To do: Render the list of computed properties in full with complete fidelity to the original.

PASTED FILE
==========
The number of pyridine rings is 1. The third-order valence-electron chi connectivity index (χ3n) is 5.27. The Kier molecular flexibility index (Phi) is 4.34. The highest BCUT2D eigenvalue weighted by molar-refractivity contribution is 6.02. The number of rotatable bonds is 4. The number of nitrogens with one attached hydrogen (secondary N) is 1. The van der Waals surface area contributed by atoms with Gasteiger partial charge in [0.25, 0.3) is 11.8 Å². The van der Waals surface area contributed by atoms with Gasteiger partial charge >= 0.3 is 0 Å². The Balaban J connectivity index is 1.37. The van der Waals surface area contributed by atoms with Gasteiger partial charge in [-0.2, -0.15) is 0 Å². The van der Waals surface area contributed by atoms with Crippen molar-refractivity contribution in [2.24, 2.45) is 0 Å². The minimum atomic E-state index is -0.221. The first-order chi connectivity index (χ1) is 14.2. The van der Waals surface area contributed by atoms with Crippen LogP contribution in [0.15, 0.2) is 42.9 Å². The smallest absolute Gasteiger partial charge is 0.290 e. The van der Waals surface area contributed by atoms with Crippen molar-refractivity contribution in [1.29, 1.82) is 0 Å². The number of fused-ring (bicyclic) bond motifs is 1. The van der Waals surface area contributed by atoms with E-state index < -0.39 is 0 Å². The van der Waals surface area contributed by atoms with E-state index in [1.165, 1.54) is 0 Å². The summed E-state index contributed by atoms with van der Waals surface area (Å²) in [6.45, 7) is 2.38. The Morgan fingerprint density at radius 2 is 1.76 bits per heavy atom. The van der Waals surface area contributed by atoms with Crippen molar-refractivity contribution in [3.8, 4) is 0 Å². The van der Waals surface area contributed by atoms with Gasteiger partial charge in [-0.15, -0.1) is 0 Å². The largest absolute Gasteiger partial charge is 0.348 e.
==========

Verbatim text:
The number of pyridine rings is 1. The third-order valence-electron chi connectivity index (χ3n) is 5.27. The Kier molecular flexibility index (Phi) is 4.34. The highest BCUT2D eigenvalue weighted by molar-refractivity contribution is 6.02. The number of rotatable bonds is 4. The number of nitrogens with one attached hydrogen (secondary N) is 1. The van der Waals surface area contributed by atoms with Gasteiger partial charge in [0.25, 0.3) is 11.8 Å². The van der Waals surface area contributed by atoms with Gasteiger partial charge >= 0.3 is 0 Å². The Balaban J connectivity index is 1.37. The van der Waals surface area contributed by atoms with Gasteiger partial charge in [-0.2, -0.15) is 0 Å². The van der Waals surface area contributed by atoms with Crippen molar-refractivity contribution in [2.24, 2.45) is 0 Å². The minimum atomic E-state index is -0.221. The first-order chi connectivity index (χ1) is 14.2. The van der Waals surface area contributed by atoms with Crippen LogP contribution in [0.15, 0.2) is 42.9 Å². The smallest absolute Gasteiger partial charge is 0.290 e. The van der Waals surface area contributed by atoms with Crippen molar-refractivity contribution in [1.29, 1.82) is 0 Å². The number of fused-ring (bicyclic) bond motifs is 1. The van der Waals surface area contributed by atoms with E-state index < -0.39 is 0 Å². The van der Waals surface area contributed by atoms with E-state index in [1.165, 1.54) is 0 Å². The summed E-state index contributed by atoms with van der Waals surface area (Å²) in [6.45, 7) is 2.38. The Morgan fingerprint density at radius 2 is 1.76 bits per heavy atom. The van der Waals surface area contributed by atoms with Crippen molar-refractivity contribution in [3.8, 4) is 0 Å². The van der Waals surface area contributed by atoms with Gasteiger partial charge in [-0.15, -0.1) is 0 Å². The largest absolute Gasteiger partial charge is 0.348 e.